miércoles, 11 de enero de 2012

Learning from Google's culture

Back in December 2011 Eric Schmidt talked at the European Commission Innovation Convention 2011 about what Europe needed to promote innovation.





At certain point, minute 37:37 in the video above, Don Tapscott makes the following question:
"I wonder what we can learn about the google culture in terms of innovation, because Google is such an innovation engine. Certainly from the outside it's not intuitive, looks a little weird actually.
You enter into businesses where there is no obvious revenue model, you give stuff away, you have what many would think is a strange view on intellectual property and of patents that they should support innovation rather then just protect companies. 
You compete with your self, but you partner with competitors. You have this thing about not doing evil, and you kill initiatives because you think they might be bad; I mean, lots of companies think evil is good, as long as it makes money. 
You tell employee's to waste their time, 20% of the week, not to work on traditional things. You have this strange management approach where people are treated like peers and you don't mind failure.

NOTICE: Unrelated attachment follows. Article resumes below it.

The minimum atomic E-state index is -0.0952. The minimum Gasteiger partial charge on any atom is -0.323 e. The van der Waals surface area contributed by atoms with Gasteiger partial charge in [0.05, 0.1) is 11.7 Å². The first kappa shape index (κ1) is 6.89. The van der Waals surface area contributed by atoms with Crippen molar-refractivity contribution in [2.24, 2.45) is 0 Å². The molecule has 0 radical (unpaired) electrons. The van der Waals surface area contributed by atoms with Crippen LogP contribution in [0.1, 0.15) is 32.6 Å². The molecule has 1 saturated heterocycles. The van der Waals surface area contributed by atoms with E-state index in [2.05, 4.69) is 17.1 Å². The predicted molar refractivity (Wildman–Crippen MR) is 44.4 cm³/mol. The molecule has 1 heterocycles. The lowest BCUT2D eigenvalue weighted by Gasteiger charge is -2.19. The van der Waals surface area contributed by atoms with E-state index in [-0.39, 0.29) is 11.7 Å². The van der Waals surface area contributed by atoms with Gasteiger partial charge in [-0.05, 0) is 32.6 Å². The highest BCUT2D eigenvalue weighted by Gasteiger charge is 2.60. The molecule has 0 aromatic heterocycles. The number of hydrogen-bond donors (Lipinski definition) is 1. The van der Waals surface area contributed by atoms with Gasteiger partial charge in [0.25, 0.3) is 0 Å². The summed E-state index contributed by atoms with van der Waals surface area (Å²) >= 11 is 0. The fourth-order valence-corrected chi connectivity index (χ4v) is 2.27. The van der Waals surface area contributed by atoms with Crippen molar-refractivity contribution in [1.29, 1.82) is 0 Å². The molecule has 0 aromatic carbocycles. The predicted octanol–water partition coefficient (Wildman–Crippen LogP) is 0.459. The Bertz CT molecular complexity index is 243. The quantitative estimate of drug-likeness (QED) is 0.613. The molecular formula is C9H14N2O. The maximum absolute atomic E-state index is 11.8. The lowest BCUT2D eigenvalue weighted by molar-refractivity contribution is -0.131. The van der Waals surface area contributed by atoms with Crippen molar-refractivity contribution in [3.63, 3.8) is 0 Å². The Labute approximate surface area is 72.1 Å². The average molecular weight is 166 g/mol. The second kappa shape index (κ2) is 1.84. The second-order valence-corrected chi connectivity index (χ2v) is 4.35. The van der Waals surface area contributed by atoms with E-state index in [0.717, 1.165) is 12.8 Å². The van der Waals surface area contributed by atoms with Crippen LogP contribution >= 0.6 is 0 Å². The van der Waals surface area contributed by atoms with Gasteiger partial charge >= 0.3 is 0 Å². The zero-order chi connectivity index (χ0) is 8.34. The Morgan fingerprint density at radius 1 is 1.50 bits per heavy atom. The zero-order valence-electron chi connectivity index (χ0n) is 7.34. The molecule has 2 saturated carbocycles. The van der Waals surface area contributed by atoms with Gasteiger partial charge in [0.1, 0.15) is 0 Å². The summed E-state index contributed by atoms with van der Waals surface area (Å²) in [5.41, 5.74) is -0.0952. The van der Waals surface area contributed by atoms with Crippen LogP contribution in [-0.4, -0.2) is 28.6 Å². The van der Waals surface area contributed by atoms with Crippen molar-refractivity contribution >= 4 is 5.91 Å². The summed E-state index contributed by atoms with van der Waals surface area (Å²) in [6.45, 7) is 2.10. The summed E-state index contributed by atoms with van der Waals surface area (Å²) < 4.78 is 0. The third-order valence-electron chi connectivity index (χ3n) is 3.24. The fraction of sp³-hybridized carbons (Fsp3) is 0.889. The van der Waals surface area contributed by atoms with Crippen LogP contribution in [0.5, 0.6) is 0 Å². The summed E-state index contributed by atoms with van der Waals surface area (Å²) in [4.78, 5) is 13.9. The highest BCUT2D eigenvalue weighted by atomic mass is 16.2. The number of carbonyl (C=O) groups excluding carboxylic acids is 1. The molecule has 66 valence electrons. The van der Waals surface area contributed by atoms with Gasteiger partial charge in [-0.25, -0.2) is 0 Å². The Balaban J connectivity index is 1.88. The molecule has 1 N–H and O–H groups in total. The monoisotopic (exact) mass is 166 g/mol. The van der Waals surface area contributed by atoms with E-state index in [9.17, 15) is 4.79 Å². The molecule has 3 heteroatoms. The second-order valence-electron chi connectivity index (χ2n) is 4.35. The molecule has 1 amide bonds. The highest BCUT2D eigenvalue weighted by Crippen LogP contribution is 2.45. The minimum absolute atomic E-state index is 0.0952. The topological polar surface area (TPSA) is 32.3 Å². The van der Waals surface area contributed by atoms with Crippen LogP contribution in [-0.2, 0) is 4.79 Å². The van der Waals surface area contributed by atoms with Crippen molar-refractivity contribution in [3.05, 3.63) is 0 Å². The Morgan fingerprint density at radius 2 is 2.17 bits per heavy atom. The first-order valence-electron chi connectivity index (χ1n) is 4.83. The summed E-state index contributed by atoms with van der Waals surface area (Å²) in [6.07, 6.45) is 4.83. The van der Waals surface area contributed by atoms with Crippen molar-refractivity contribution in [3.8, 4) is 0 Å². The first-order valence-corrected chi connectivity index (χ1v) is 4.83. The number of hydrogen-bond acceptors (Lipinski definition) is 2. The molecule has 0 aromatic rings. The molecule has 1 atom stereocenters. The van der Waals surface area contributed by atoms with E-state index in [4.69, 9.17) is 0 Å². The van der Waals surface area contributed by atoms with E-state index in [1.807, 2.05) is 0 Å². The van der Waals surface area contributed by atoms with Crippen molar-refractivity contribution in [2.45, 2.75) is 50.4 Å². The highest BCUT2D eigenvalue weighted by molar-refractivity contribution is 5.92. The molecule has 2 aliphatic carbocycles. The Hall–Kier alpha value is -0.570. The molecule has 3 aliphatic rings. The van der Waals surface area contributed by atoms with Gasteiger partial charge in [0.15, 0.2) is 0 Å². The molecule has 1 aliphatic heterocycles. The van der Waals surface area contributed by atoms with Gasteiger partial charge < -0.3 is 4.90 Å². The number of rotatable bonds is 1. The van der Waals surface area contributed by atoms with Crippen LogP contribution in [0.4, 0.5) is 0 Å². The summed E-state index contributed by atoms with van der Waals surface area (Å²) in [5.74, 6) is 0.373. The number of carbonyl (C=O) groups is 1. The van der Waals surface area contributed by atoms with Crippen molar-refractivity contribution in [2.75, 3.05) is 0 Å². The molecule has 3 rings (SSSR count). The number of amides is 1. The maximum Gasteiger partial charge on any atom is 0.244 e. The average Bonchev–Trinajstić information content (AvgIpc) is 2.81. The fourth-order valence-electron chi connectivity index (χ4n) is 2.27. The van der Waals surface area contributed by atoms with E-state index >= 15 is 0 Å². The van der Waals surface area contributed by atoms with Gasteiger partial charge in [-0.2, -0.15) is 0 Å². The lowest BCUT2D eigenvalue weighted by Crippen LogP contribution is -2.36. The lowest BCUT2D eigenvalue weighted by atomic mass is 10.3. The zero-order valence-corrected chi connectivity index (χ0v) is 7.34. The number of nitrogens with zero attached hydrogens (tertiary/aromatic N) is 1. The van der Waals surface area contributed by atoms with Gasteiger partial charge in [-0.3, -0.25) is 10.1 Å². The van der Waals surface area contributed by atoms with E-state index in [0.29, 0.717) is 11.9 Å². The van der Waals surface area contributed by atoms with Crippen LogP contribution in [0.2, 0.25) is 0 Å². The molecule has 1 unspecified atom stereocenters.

This makes no sense what so ever"
Two sentences caught my attention from Eric's answer:
"I think philosophically [Google] is organize around individual and their ideas, and Google can be understood as an Innovation engine from the bottom with the management trying to said sort out which the opportunities are."
"I will tell you the Google model will work just fine in Europe because the quality in the intellecto the people; as long as you make one change. And that change is you have to change the relationship of the boss and the subordinates. The European corporate model is very hierarchical ... that doesn't work with hightly creative people who can move quickly."
I honestly think that Google's culture can be reproduced in altmost any working environment. At the end it is a matter of everyone in the company believing it will work and wanting to make it work.

What I have learnt is whenever someone says I don't believe it will work in my company or in my country it usually means they don't really want to make it work.



Take care
Javier Arias González